Appointing someone to a position, when you know in your heart of hearts that he can’t do the job, is not honest. Accepting a job simply because it will give you status in your community, yet you know you cannot confidently do it is not honest. Not appointing someone to a position because of race or gender yet using another excuse is not honest. Yet, if we are honest with ourselves these things are happening. Why?
How many times have you wanted to say something in a meeting but did not because of fear or concern of what others may say or think, or what the boss may do to you? When this happened you were not being honest and therefore authentic and chose to be manipulated by fear.
But, on the other side of the spectrum, if you are the manager, when someone in your team has the courage to be honest with them self by asking a difficult question or expressing a controversial view or concern, will you treat that person honestly and not victimise him/her?
Of course one must learn to be honest in a diplomatic or caring way. But, some go so far down the road of diplomacy or so called caring that they forget to be honest and therefore authentic.
Honesty first and diplomacy second! When you are honest and not diplomatic many will respect you and few will like you. If you learn to be excellent with both, many will respect you and many will like you, but never everyone because leaders have to do the difficult and unpopular things.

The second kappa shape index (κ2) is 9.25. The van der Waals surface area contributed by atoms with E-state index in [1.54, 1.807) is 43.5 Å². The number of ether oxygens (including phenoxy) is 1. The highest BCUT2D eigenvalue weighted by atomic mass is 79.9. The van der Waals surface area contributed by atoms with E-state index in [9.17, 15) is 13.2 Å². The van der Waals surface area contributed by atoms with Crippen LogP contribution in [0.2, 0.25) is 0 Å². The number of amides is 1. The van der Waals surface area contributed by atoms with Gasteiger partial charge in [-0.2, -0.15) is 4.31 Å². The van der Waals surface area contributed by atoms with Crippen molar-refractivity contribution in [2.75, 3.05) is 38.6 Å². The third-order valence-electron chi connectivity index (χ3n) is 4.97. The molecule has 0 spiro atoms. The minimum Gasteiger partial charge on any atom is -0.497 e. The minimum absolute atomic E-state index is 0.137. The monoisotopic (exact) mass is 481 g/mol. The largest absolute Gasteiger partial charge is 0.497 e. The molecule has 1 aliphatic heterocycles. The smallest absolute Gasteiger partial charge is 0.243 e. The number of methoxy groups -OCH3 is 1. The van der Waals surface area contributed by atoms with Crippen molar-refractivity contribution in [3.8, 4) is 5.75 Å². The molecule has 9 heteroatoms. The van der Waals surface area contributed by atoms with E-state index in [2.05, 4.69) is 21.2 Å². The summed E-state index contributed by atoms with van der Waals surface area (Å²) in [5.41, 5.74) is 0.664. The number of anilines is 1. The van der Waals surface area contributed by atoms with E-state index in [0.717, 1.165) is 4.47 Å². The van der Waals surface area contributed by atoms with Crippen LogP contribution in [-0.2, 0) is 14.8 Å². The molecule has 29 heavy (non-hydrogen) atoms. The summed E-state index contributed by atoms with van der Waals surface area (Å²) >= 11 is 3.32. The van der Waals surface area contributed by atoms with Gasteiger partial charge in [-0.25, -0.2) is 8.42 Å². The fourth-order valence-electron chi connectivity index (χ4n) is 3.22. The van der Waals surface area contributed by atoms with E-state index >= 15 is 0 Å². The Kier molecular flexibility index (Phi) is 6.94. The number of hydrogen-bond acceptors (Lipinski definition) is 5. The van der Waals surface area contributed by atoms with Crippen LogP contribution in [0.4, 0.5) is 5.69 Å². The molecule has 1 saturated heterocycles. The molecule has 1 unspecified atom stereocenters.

Being honest is a principle and value decision. To become diplomatically honest is an acquired skill and can therefore be developed over time.
Are we having honest conversations in South Africa about sensitive issues? For example, are we as a society honest as far as our agenda to eradicate poverty is concerned, or is the real agenda materialism, the selfish acquisition of wealth? Is the employment equity agenda an honest one – in other words, are we addressing real issues with real and honest facts and in the best possible way, or is the agenda of some a black and white issue only?
Are we really honest about transformation when, 20 years into our democracy most of the CEO’s in the top 100 listed companies are still white males? I can go on and on.
You see, being honest in every respect makes one authentic – honest with yourself; honest with others; honest about what is happening around you; honest in how you address the reality; honest in your agenda. If we therefore want an authentic environment it must be honest! Then the ground will be fertile to grow leaders that are real and that will rise to the occasion to achieve the extraordinary.
When one is in an environment where one feels one cannot speak up to share one’s honest views, authenticity will be under threat. Where authenticity is under threat great and authentic leaders will struggle even more to emerge.
I challenge you to have a bold conversation about honesty with your team or those within your influence; about how you can create an honest environment where people report honestly; express their views honestly; do performance appraisals honestly; prepare their budgets honestly; set targets honestly – growth, financial and other targets.
I call for “HONEST LEADERSHIP”, which means “AUTHENTIC LEADERSHIP”! In other words I call for an honest environment – where there are no double standards; where we can confront one another with confidence about pertinent issues to break down barriers to growth and prosperity.